Lundström, J. 1971. Biosynthesis of mescaline and tetrahydroisoquinoline alkaloids in Lophophora williamsii (Lem.) Coult. Occurrence and bio-synthesis of catecholamine and other intermediates. Acta Chem. Scand. 25:3489–3499.

Lundström, J. 1972. Identification of new peyote alkaloids; isomers of the main phenolic tetrahydroisoquinolines. Acta Chem. Scand. 26:1295–1297.

McKey, D. 1974. Adaptive patterns in alkaloid physiology. Amer. Naturalist108:305–314.

Schaefer, B. 2015. Natural products in the chemical industry. Springer, Berlin & Heidelberg, Germany. 2:276.

Rosengarten, H. & A.J. Friedhoff. 1976. A review of recent studies of the biosynthesis and excretion of hallucinogens formed by methylation of neurotransmitters or related substances. Schizophrenia Bull. 2:1–90.

Rosenberg, H. & S.J. Stohs. 1974. The utilization of tyrosine for mescaline and protein biosynthesis in Lophophora williamsii. Phytochemistry 13:1861–1863.

Terry, M. & J.D. Mauseth. 2006. Root-shoot anatomy and post-harvest vegetative clonal development in Lopophora williamsii (Cactaceae: Cactaeae): Implications for conservation. Sida 22:565–592.

Terry, M., K. Trout, B. Williams, T. Herrera, & N. Fowler. 2011. Limitations to natural production of Lophophora williamsii (Cactaceae). I. Regrowth and survivorship two years post-harvest in a South Texas population. J. Bot. Res. Inst. Texas 5:661–675.

Terry, M, K. Trout, B. Williams, T. Herrera, & N. Fowler. 2012. Limitations to natural production of Lophophora williamsii (Cactaceae). Effects of repeated harvesting at two-year intervals in a South Texas population. J. Bot. Res. Inst. Texas 6:567–577.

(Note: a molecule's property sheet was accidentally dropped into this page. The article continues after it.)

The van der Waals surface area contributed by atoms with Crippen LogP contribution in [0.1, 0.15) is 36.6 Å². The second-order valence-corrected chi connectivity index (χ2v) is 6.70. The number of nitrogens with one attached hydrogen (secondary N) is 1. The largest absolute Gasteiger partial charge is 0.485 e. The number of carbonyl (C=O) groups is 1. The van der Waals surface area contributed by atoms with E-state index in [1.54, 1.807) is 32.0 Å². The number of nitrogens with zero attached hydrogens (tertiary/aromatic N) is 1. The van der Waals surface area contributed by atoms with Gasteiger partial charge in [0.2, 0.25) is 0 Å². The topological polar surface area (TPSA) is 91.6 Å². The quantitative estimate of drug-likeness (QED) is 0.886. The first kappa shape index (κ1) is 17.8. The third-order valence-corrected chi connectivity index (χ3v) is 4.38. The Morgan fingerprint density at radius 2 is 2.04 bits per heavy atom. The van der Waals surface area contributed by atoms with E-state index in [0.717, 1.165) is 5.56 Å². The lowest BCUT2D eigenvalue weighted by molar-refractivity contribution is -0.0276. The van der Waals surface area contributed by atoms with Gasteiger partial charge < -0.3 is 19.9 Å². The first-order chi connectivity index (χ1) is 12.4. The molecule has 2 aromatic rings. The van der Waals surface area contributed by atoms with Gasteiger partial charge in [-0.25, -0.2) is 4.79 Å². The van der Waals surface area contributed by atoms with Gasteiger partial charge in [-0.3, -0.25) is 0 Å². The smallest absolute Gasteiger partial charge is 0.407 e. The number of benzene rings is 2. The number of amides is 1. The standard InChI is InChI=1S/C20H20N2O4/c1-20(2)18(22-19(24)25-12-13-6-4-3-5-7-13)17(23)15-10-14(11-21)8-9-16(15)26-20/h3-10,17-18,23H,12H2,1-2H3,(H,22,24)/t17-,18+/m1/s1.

Terry, M. 2013. Lophophora williamsii. The IUCN Red List of Threatened Species 2013 Available at http://dx.doi.org/10.2305/IUCN.UK.20131.RLTS.T151962A581420.en. Accessed March 17.

Trout, K. 2014. Cactus chemistry by species. Mydriatic Productions, U.S.A. 1:37–40.

Trout, K. 2016. Peyote sales reported 1986–2016. Cactus Conservation Institute. Available at https://cactusconservation.org/blog/2018/11/28/peyote-sales-reported-1986-2016/. Accessed October 2019.

TPWD. 2016. Texas land owners earn lone star land steward awards for conservation efforts. Available at http://tpwd.texas.gov/newsmedia/releases/?req=20160420a. Accessed March 2017.

Tuller, J., R.J. Marquis, S.M. Andrade, A.B. Montelro, & L. Farla. 2018. Trade-offs between growth, reproduction and defense in response to resource availability manipulations. PLOS ONE 13:1–12.

Walsh, C.J. 2017. Plant alkaloids and terpenoids in chemotherapy. Salem Press Encyclopedia of Health. Salen Press, Hackensack, New Jersey, U.S.A. 1:1–6.

Wink, M. 2003. Evolution of secondary metabolites from an ecological and molecular phylogenetic perspective. Phytochemistry 64:3–19.

Published
2020-07-15
How to Cite
Newbold, R., De Silva, S., & Terry, M. (2020). Correlation of mescaline concentrations in Lophophora williamsii (Cactaceae) with rib numbers and diameter of crown (U.S.A.). Journal of the Botanical Research Institute of Texas, 14(1), 103-120. https://doi.org/10.17348/jbrit.v14.i1.901